4. Place both your pattern pieces on top of the fabric keeping them in line with one another if there is a pattern in your fabric especially.
  5. Cut out the patterns – this should provide you with 4 pieces of fabric.
  6. Remove pins and place back into each new pattern.
  7.  Mark the stitching lines as the diagram shows with tailor’s chalk or fabric pen, using your original hand template.
  8. It works best with a 0.5cm seam allowance or ¼” and stitch all around, right sides remaining together, from one side edge to the other, keeping the bottom open.

*Stitch slowly around the curves and carefully pivot at the dots between the fingers.

  1. Trim all seam allowances if necessary and cut down to the marked dots, without touching the actual stitching.
  2. Repeat steps 7 & 8 with the second hand.
  3. Make a double hem at the opening by folding the fabric under twice, no more than the 3cm allowance you have allowed for.
  4. Remove the accessory box on your sewing machine to access the free arm and slide your glove over it and sew both layers of hem to finish sewing.
  5. Remove all pins and turn through to right side.
  6. Test the glove fits and repeat steps 12 & 13 with the other glove.
  7. Finish with any embellishments, ribbons, or alterations you want to make.


Overlock Quick Guide


Overlock Quick Guide: Preparing, threading and sewing.    

  1. Extend the telescopic thread stand to its full height and turn it until the shaft clicks into its locked position


  2. Open the front & side cover as shown in diagram below.
    1. Push the cover to the right as far as it will go
    2. Pull cover down towards you
    3. Push cover to the left to unlock, and swing cover back away from you


      **NB. When threading the machine from the beginning, threading must be carried out in the following sequence:

      First: Lower looper threading   Second: Upper looper threading   Finally: Needle threading


  3. Lower looper threading:


  4. Upper looper threading:



  5. Needle threading:


  6. Connect foot controller and power cord
  7. When the threads are not wound around the stitch finger, gently draw out the four threads under and behind the presser foot.
  8. Turn the hand wheel towards you by hand two or three times to make the thread wind on to the needle plate.
  9. Begin to sew:
  10. Correct tension: Lower looper thread and upper thread should be well balanced with same tension.  (Both looper threads should make crosses at the edge of the fabric.)

  11. End sewing. Draw the finished fabric gently backwards and to the left as the machine is operating and making chain stitches. This is callled chain stitch sewing.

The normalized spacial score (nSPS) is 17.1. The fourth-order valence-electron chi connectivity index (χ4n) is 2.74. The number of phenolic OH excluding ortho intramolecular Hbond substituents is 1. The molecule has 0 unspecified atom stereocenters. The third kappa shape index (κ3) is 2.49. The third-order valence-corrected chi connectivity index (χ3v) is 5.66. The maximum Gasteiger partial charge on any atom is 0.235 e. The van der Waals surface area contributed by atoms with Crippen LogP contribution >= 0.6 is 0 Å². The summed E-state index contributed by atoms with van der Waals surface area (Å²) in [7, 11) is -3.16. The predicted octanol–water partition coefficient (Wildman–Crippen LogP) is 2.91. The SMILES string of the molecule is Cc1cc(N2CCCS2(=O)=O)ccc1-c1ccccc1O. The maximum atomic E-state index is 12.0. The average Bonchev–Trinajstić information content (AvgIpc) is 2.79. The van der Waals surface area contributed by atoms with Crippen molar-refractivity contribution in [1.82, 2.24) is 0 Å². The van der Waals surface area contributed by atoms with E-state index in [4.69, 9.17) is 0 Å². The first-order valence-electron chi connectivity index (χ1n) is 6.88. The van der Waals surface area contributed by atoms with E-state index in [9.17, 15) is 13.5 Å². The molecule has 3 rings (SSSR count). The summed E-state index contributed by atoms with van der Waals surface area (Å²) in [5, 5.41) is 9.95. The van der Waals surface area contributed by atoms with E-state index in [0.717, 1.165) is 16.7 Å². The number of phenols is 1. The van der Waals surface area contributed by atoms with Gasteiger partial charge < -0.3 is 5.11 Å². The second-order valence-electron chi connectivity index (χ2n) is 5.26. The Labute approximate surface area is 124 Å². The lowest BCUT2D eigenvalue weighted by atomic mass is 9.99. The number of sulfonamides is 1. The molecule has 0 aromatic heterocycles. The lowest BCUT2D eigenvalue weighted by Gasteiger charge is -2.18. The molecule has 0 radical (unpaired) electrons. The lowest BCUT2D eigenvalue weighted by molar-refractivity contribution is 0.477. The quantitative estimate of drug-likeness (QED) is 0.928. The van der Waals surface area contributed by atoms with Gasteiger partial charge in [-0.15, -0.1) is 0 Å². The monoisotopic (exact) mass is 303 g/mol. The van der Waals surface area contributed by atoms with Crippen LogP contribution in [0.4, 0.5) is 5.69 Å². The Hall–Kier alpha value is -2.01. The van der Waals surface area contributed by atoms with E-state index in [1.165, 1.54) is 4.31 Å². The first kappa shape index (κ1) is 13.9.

Sewing With Fur


Don’t avoid working with novelty fabrics; use some of our top tips on buying, cutting, handling and sewing this season’s popular novelty fabrics!

The best place to start is always with a small sample piece of the fabric you’d like to use and to try several stitches on it to get used to the weight, feel, ease and style of stitch. Christmas is the season most likely to use novelty fabrics, so be prepared and give it a go … whether you’re challenged to create a costume for your child’s nativity play, a hot water bottle cover, or just some creative craft pieces. If you really get to grips sewing with fur then you could even create your own jacket … our advice is don’t be scared to try it!

Fur Fabrics:


Choose your design/pattern carefully…try and make it a simple, uncomplicated one with as little seams, detail and fastenings as possible (especially just to begin with). Remember fur fabrics can look bulky especially if they have a shaggy pile, so be wise if using them to create any clothing/jackets and don’t give something a heavy look.


Begin by checking you have sharp scissors and cut in single layers to ensure you get an accurate cut (but remember to flip the pattern piece if a right and left side are needed!). Cutting with the pile is also important so put a little arrow on each pattern piece to help you cut in the direction you choose. Avoid giving the ends a blunt “chopped” look when cutting with long haired fabrics by only cutting the backing fabric (and maybe the odd strand that need to be set free).


If you need to hold layers or edges together it can be quite useful to try out paper clips and tape as well as pins as they hold the thickness and are easy to remove. We recommend colourful glass headed pins with fur as they are so easy to see, sew around and remove which is important – you need to make sure you don’t miss any and leave any in after sewing!! Prevent stretching the fabric whilst you sew by using a small tack or even some tape to stabilise it on the backing. It’s best to avoid top stitching on long pile fabrics and any iron-on interfacings as they can be really messy.


Go around the finished seams on the right side of the fabric and use a sturdy pin to pick out the fur along the seams to cover and neaten them. Also, be careful if you choose to press it as most fur fabrics are very sensitive to heat – to be honest it’s best to avoid any pressing when working with fur and you will find most fur fabrics won’t need it anyway!